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Luang Prabang

UNESCO has designated the entire city of Luang Prabang as a World Heritage site, ensuring its preservation and protection for future generations of visitors. Perhaps more than any other destination in Asia (with the possible exception of Angkor Wat), Luang Prabang is viewed by visitors as a true discovery and one that captures the heart and imagination of every new arrival. The city was once capital of the expansive Lanna Kingdom, which covered large areas of northern Thailand, southern China and all of Laos. Remnants of royal heritage remain in the royal palace, which is now the National Museum. The wooden temples of Luang Prabang are amongst the most delightful in Asia, with roofs that sweep in majestic curves almost to the floor. As elsewhere in Laos however, it is not so much the buildings but the attitudes and atmosphere which delight visitors. Luang Prabang is ideally explored by bicycle or on foot, with frequent stops at street-side markets, cafes and temples.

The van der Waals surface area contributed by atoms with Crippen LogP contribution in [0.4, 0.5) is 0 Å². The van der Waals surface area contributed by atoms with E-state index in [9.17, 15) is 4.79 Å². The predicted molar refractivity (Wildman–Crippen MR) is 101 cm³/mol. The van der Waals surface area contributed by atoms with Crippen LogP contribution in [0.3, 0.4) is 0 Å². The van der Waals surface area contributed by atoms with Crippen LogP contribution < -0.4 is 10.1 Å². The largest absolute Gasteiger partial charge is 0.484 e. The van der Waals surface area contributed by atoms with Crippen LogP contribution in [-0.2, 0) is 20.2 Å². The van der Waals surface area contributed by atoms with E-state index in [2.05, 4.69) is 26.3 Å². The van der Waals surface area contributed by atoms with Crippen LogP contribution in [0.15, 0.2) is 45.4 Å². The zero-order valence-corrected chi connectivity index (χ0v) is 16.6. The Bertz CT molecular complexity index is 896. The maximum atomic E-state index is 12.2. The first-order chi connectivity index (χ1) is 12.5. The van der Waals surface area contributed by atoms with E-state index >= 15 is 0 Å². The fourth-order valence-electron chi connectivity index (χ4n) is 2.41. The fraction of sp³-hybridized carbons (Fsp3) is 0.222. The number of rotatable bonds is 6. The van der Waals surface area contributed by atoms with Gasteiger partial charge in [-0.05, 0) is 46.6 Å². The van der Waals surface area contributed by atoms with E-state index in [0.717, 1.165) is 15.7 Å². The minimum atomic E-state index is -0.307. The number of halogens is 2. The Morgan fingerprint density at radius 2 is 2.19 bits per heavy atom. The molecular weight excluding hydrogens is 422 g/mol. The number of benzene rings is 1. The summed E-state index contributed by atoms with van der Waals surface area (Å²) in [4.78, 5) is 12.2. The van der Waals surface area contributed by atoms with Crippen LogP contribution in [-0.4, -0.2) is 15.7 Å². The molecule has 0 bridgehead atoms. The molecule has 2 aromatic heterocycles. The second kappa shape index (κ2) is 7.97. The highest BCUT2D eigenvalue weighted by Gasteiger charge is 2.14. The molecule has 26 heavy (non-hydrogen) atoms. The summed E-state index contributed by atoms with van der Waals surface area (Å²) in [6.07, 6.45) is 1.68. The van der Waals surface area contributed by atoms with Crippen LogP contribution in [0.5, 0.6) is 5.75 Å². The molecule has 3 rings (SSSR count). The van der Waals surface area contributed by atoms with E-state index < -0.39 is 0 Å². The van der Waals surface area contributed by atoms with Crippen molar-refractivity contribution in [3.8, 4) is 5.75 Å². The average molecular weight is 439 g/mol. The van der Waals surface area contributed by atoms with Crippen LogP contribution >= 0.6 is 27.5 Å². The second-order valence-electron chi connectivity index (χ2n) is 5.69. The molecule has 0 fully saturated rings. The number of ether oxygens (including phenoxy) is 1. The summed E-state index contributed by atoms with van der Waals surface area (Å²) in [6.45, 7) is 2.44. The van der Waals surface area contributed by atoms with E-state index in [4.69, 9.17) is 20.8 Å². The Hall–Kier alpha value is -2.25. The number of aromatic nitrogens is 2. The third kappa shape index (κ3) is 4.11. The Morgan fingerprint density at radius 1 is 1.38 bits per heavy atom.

Alms or almsgiving is the respect given by a lay Buddhist to a Buddhist monk, nun, spiritually-developed person or other sentient being. It is not charity as presumed by Western interpreters. It is closer to a symbolic connection to the spiritual and to show humbleness and respect in the presence of normal society.

The Baci ceremony is central to Lao culture. Performed by a respected elder of the community, the Baci bestows good will, good health, and harmony to individuals or to a group. The Baci is performed at all traditional Lao festivals and celebrations.